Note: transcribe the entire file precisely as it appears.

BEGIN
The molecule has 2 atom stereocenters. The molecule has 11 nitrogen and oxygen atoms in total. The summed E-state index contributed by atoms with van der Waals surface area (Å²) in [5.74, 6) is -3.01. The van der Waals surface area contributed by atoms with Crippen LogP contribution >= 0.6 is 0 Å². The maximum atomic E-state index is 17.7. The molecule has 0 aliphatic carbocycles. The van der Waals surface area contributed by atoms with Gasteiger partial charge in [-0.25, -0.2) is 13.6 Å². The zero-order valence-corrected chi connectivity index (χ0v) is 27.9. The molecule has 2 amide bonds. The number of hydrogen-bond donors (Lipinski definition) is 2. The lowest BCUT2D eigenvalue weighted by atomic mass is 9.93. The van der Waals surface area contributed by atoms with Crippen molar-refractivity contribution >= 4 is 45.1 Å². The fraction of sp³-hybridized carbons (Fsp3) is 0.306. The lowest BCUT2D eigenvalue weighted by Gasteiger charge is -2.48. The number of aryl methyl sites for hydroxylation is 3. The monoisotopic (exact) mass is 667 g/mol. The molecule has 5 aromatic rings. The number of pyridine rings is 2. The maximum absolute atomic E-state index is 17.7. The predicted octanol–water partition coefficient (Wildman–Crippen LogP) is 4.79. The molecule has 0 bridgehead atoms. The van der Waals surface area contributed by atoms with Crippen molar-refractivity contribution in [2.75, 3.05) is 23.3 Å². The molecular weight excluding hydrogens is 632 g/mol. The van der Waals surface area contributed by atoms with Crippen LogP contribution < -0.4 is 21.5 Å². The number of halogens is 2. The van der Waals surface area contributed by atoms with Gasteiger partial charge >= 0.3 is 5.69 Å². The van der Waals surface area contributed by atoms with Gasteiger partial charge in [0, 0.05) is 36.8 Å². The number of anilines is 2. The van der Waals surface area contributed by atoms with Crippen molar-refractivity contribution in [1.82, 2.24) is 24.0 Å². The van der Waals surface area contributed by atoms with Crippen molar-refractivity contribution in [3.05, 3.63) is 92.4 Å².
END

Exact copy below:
The molecule has 2 atom stereocenters. The molecule has 11 nitrogen and oxygen atoms in total. The summed E-state index contributed by atoms with van der Waals surface area (Å²) in [5.74, 6) is -3.01. The van der Waals surface area contributed by atoms with Crippen LogP contribution >= 0.6 is 0 Å². The maximum atomic E-state index is 17.7. The molecule has 0 aliphatic carbocycles. The van der Waals surface area contributed by atoms with Gasteiger partial charge in [-0.25, -0.2) is 13.6 Å². The zero-order valence-corrected chi connectivity index (χ0v) is 27.9. The molecule has 2 amide bonds. The number of hydrogen-bond donors (Lipinski definition) is 2. The lowest BCUT2D eigenvalue weighted by atomic mass is 9.93. The van der Waals surface area contributed by atoms with Crippen molar-refractivity contribution >= 4 is 45.1 Å². The fraction of sp³-hybridized carbons (Fsp3) is 0.306. The lowest BCUT2D eigenvalue weighted by Gasteiger charge is -2.48. The number of aryl methyl sites for hydroxylation is 3. The monoisotopic (exact) mass is 667 g/mol. The molecule has 5 aromatic rings. The number of pyridine rings is 2. The maximum absolute atomic E-state index is 17.7. The predicted octanol–water partition coefficient (Wildman–Crippen LogP) is 4.79. The molecule has 0 bridgehead atoms. The van der Waals surface area contributed by atoms with Crippen molar-refractivity contribution in [2.75, 3.05) is 23.3 Å². The molecular weight excluding hydrogens is 632 g/mol. The van der Waals surface area contributed by atoms with Crippen LogP contribution < -0.4 is 21.5 Å². The number of halogens is 2. The van der Waals surface area contributed by atoms with Gasteiger partial charge >= 0.3 is 5.69 Å². The van der Waals surface area contributed by atoms with Gasteiger partial charge in [0, 0.05) is 36.8 Å². The number of anilines is 2. The van der Waals surface area contributed by atoms with Crippen molar-refractivity contribution in [1.82, 2.24) is 24.0 Å². The van der Waals surface area contributed by atoms with Crippen molar-refractivity contribution in [3.05, 3.63) is 92.4 Å².